James Desborough returns to his vision of pulp fiction with Stain – Dead and Gone, the story of a hard boiled detective called up from “administrative duty” to work a murder case that nobody wants solved. Stane, the drunk with a disturbing tendency to wind up as the partner of a dead cop, is your typical hard case detective. He’s crude, vulgar, and so cynical he makes nihilists look like Polly-Annas. He doesn’t get into any fights or chases or even any dangerous situations at all. He just does a little detectiving, solves the mystery, then goes along his bleak and pointless way.
Which means this really needs to be two reviews. One for the story as noir, which was great, and one for the story as pulp, which was complete pants.
As a piece of noir, this nails the feeling. From the first page, when Stane deals with a hapless burglar through intimidation and a little light torture, to the last, when he blackmails his boss and violently assaults him, Stane is hard bitten, cold, callous, and utterly ruthless. He’s only half way to being an anti-hero, and not the good half, either. Desborough writes with the clipped and callous style of the classic noir stories. He shifts seamlessly between the first person musings, giving us a glimpse into Stane’s outlook, and the third person limited omniscience that keeps us from getting too comfortable inside the head of this completely reprehensible cop. As a noir story, it hits all the important beats – crooked cops, gritty city streets, explicitly gory murder scenes, you name it.
Which leads to the obvious question: What’s all this Noir doing inside a Pulp collection?
There is some overlap between the genres. One might even say there’s some gray between the ebon style of Noir and the brighter and cheerier style of Pulp, but this story doesn’t live there. Desborough goes full on nihilist, bringing every ounce of hopelessness to bear in this story. Stane doesn’t engage in any of the standard pulp traditions. He doesn’t get into a shoot-out or a fist fight. He doesn’t save any dames. He doesn’t even meet up with a femme fatale. He flat-out tells us that police work is like any other job – mostly routine paperwork and trying to keep the boss off your back.
One thing that Stane does engage in is interesting dialogue. Desborough manages to use conversations both to reveal character and to drive the plot forward, but that’s damning with faint praise. He clears a much higher bar in making the dialog snappy, and in giving each character a unique voice. This is one of those stories that could get away without using the phrase “X said”, after the first conversation with a character, because the reader can infer who is talking at any given moment based solely on the voice of the character. That’s a lot hard to pull off, but Desborough manages it here.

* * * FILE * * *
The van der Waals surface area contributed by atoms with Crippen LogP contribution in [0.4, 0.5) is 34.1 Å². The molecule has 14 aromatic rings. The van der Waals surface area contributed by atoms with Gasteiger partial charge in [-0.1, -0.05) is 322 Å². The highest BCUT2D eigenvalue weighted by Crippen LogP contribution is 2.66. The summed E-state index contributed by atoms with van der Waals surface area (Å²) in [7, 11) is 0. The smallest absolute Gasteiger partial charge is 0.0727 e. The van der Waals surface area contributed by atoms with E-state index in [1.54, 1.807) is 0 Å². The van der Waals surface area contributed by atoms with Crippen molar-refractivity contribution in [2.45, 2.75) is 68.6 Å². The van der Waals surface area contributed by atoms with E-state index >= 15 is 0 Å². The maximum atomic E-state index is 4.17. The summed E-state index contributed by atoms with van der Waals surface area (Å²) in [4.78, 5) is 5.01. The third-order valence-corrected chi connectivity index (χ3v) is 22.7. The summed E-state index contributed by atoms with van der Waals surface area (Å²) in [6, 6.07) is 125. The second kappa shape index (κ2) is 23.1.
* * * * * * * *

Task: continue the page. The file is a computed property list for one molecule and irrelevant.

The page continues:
Perhaps it’s no surprise that the first two stories in Pulp Nova (this one and Chicol’s Children) are both dark and dreary affairs. The author’s nickname is “Grim” after all. While no surprise, it is a shame that this collection of pulps has so far missed out on the free-wheeling fun, the sense of adventure, and the call to heroism that the pulps embodied. As it stands, this collection owes far more to the modern post-Christian tales of the meaninglessness of life than it does to the past masters of story-telling that made the pulps so much fun to read. The first two stories are well written affairs, but they owe less to the pulps than they do to authors working in the late 70s through the Current Year.
Which leads us to the real difference between Pulp and other styles of writing. It isn’t setting. It isn’t subject. It isn’t style. It’s mindset.
The Pulp mindset is one that embraces the glories of Americana past. It looks to the future with a positivity borne out of a love of virtue. It’s heroes are unabashed do-gooders who struggle to overcome the evil in other men and in their own hearts. They respect the fairer sex by showing proper deference to femininity and proper disrespect to viperous women. They are the kind of men who inspire you to be better, to look up, to strive and to struggle for a better world.
If an author can’t accept these simple truths, if he feels the need to ‘deconstruct’ pulp or to ‘update’ pulp to fit a more modern zeitgeist…then maybe that author doesn’t really understand what the pulps were, where they came from, or how to recapture the magic.
Stain – Dead and Gone fails by presenting a point-of-view character who relishes his decision to live as one. While it’s a fine story for those who love dark nihilism, Stain just isn’t very good pulp, new or otherwise.